In this message Genny gives us an update on the progress of the archaeological explorations and describes the group’s activities since we last heard from them, including encounter with the military and a musk ox! This is the last message we will receive from Cape Sheridan, as the team has left the field and are now back in Resolute, a bit early, but having accomplished what they set out to do – investigating the sites occupied by Robert Peary and his expedition. Genny describes excavating a workshop, a living space made from supply boxes (like those you can see in the picture below) and other sites associated with Peary and the Roosevelt. They’ve found lots of wood and many types of animal and fish bones!
In this message from Cape Sheridan, Susan describes the environment of Floeberg Beach. Although she and Genny are working on exploring the many historic sites in the area, they are also taking time to bird watch, make friends with some curious seals, and get visits from an Arctic fox. Susan gives a complete impression of what she and Genny are experiencing – the sights, the sounds, and the extremely changeable weather. Listen along to find out what it’s really like to camp and work in this remote region.
Genny and Susan have been crossing the river to reach the sites they are most interested in, including campsites and cairns from Peary’s 1908-09 expedition and the 1875-6 Nares expedition. In this recording, Genny describes visiting the Roosevelt monument left by Peary and his crew (Genny and Susan added their names to the papers left at the cairn in 1985 in a sealed bottle) and the Marvin Memorial, which was erected in honor of Ross G. Marvin, Peary’s assistant and the only casualty of the North Pole Expedition. Traveling back in time to these historic sites is hard work – Genny says the group covered over 12 kilometers that day, and had to turn in early because they were so tired.
A colored lantern slide of the Marvin Memorial:
Genny and Susan have reached Cape Sheridan, after several flights, but there’s a problem – due to fog and bad weather, they were forced to land on the opposite side of the river from Robert Peary’s camp, where most of the archaeological sites are!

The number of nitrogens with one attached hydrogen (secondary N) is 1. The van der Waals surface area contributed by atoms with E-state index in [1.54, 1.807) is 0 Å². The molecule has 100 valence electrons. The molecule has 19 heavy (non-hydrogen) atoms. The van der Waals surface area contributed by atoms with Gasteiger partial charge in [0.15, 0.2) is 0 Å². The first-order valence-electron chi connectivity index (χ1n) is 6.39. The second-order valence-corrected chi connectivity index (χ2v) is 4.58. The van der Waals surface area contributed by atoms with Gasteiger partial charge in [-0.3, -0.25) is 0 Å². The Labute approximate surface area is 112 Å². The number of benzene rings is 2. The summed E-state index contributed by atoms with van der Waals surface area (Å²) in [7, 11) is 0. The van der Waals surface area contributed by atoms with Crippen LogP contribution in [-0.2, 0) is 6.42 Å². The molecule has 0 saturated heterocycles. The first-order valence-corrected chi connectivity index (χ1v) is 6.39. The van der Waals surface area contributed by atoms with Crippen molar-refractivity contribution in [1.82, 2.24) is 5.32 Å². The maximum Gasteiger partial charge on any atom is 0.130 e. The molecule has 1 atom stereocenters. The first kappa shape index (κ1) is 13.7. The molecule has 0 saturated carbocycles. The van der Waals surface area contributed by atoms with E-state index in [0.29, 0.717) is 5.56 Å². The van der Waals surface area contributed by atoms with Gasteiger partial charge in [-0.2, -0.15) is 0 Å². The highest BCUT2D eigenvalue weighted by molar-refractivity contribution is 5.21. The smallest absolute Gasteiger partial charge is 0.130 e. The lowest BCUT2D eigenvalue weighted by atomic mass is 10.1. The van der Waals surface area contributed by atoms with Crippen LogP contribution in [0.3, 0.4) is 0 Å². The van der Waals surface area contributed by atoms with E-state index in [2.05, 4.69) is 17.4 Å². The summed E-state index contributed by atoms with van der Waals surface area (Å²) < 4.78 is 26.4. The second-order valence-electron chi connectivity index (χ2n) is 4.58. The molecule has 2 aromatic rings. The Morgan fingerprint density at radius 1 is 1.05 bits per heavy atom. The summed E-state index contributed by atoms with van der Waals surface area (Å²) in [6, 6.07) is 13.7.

Play this audio clip to hear Susan describe their journey North, and give her impressions of the harsh, beautiful environment.
We arrived in Resolute last evening after a long day flying from Ottawa via Iqaluit and Arctic Bay. Our team is now complete, with the addition of Samson Simeone, an experienced guide, hunter, and carver here in Resolute. Weather permitting we will leave first thing tomorrow morning.
In Resolute we were welcomed by the very helpful staff of the Polar Continental Shelf Program. Today they fed us, lent us a vehicle, helped us with our gear, and have come up with a plan to fly us to northern Ellesmere Island on their way to Eureka to pick up another crew. This will get us into the field a day early and save both crews a lot of money – a win all around. It is hard to say enough good things about the dedicated people here – from the excellent cooks who provide three hot meals a day, to the logistics staff who upgraded some of our gear and were generous with time and advice.
One of Peary’s last stops before heading into the far north was Battle Harbour, Labrador.This was his last opportunity to send messages south, just like this is our last chance to use the internet and conventional means of communication with the outside world. It was also one of his last chances to acquire food and gear. At Hawkes Harbour, a little further north, he picked up whale meat for the dogs. Still further north he stopped to pick up dozens of pairs of kamiks (waterproof sealskin boots), which Bob Bartlett’s father William had purchased for them from women near his fishing station at Turnavik.
Peary, for whom excellent preparation was paramount, would have found the PCSP base here very interesting and would have approved of our upcoming journey by plane to Cape Sheridan. When Peary was there, he had no way to communicate with the outside world. We will be talking twice daily with PCSP over radios, and will have a satellite phone for emergencies. We will not have access to the internet, but thanks to the sat phone we will be able to call and leave electronic voice mail messages, which the museum’s intern, Hillary Hooke, will be posting to this blog, so stay tuned.